Video: Identifying the Element Whose Ground-State Atoms Contain Electrons in d Orbitals in a Set of Elements

For which of the following elements do ground-state atoms contain electrons in d Orbitals? [A] Fluorine [B] Phosphorus [C] Iodine [D] Aluminum [E] Silicon.

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Video Transcript

For which of the following elements do ground-state atoms contain electrons in d Orbitals? A) Fluorine, B) phosphorus, C) iodine, D) aluminum, E) silicon.

In this question, we’re being asked about ground-state atoms. In a ground-state atom, all the electrons that the atom contains are in the lowest possible energy levels. In an atom, electrons occupy regions of space called orbitals, which are found in the various shells or energy levels outside of the nucleus. According to the aufbau principle, in the ground-state of an atom, electrons fill orbitals of the lowest available energy level before occupying higher energy levels. The German word aufbau translates as to build up. And just as you would build an apartment block from the ground up, electrons fill the lowest energy levels first. That is, the shells closest to the nucleus.

In each energy level, there are regions of space where we are likely to find electrons. These known as orbitals. In the diagram on the left here, a set of p orbitals in three-dimensional space is shown. Do not confuse the word orbital with an orbit. In energy level one, we encounter s orbitals only. These are spherical regions of space. In energy level two, we encounter s and p orbitals. Energy level three can contain s, p, and d orbitals. In energy level four, we may find s, p, d, and f orbitals. So in every energy level, we have a set of s orbitals and these can contain two electrons. Electrons are shown paired in the square boxes. There are three sets of p orbitals in energy level two and above. Each p orbital can contain up to two electrons. This gives us a total of six electrons, when those p orbitals are fully occupied.

There are five sets of d orbitals. When fully occupied, these can accommodate up to 10 electrons. And in energy level four and above, there are seven sets of f orbitals. These can accommodate up to 14 electrons when full. Because there is an overlap in the energy levels of some of these orbitals, the order in which they feel is not quite as straightforward as it may seem. The simplest way to remember the order of filing is to follow the blue line shown in the diagram diagonally from top to bottom. If we do this for the first 36 electrons, we get the order shown here. Notice that the four s subshell fills up before the three d subshell because it is slightly lower in energy. This is, in fact, the full electron configuration for krypton, which has atomic number 36.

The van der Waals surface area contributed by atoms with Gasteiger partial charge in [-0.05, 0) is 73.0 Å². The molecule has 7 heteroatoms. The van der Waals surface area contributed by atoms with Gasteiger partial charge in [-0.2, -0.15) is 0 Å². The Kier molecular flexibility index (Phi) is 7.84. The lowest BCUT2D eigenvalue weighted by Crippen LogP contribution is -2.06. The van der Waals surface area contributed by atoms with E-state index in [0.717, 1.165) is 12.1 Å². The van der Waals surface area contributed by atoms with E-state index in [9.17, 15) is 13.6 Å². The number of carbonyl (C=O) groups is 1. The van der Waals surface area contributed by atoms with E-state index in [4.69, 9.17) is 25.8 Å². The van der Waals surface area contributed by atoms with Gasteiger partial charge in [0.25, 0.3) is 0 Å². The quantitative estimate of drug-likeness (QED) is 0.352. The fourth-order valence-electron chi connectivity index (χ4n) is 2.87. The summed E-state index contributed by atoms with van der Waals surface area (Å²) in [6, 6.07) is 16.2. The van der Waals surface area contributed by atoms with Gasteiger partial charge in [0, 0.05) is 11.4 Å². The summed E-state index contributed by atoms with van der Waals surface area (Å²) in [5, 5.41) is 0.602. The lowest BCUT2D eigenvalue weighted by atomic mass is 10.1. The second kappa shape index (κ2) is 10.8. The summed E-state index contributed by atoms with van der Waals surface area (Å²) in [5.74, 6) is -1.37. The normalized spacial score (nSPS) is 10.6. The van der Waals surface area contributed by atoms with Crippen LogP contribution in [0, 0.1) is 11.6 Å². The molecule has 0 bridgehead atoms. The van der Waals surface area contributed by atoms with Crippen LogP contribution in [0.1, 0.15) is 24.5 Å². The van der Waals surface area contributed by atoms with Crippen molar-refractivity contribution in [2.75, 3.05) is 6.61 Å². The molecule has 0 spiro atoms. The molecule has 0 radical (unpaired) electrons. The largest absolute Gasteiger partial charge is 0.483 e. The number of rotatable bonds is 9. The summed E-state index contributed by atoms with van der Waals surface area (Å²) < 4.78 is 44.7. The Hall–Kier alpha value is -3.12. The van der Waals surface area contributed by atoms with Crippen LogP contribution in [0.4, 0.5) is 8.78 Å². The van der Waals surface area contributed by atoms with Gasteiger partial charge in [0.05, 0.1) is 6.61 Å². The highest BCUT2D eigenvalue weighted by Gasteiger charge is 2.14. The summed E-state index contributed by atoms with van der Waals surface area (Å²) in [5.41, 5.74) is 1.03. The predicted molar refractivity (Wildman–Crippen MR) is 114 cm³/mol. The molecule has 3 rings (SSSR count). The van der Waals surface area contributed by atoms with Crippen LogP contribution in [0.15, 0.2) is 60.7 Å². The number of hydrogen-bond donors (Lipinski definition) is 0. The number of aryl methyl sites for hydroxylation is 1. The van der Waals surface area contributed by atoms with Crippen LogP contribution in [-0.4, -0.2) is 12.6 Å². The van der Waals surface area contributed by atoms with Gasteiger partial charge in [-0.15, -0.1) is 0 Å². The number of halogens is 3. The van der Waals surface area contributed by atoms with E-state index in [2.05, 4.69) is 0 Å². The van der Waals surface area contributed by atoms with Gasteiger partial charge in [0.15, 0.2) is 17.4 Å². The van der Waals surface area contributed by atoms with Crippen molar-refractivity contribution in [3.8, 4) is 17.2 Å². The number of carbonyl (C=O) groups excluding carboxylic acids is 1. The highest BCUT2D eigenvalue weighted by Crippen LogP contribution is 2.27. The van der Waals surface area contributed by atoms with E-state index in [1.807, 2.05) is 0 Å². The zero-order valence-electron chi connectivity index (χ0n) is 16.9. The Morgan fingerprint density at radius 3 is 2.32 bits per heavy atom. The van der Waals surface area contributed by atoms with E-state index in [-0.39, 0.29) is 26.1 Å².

If we look at the atomic number for each element in our list, we can find out how many electrons we are dealing with for each element. Fluorine, phosphorus, aluminum, and silicon are all found within the first three periods of the periodic table. It’s relatively straightforward to write out their electronic configurations. It becomes immediately obvious that the highest occupied orbitals for these four elements are p orbitals. They are, therefore, referred to has p block elements. Notice that the question is asking us to identify an element from the list, which contains d orbitals that are occupied by electrons. Fluorine, phosphorus, aluminum, and silicon do not contain occupied d orbitals. They are, therefore, not correct answers to this question.

If we use the periodic table like a map, it’s quite easy to see how each subshell is filled as we move from left to right and top to bottom of the periodic table. Having identified that fluorine, phosphorus, aluminum, and silicon do not contain occupied d orbitals, we now need to check where iodine lies in our periodic table. Iodine is a halogen in group 17 or seven of the periodic table. A quick check of its electronic configuration, which contains 53 electrons, reveals that it does contain occupied d orbitals. The configuration shown here shows the order of filling. You may see this written in order of energy levels. So the ground-state electronic configuration of iodine does contain occupied d orbitals. And iodine is the correct answer.

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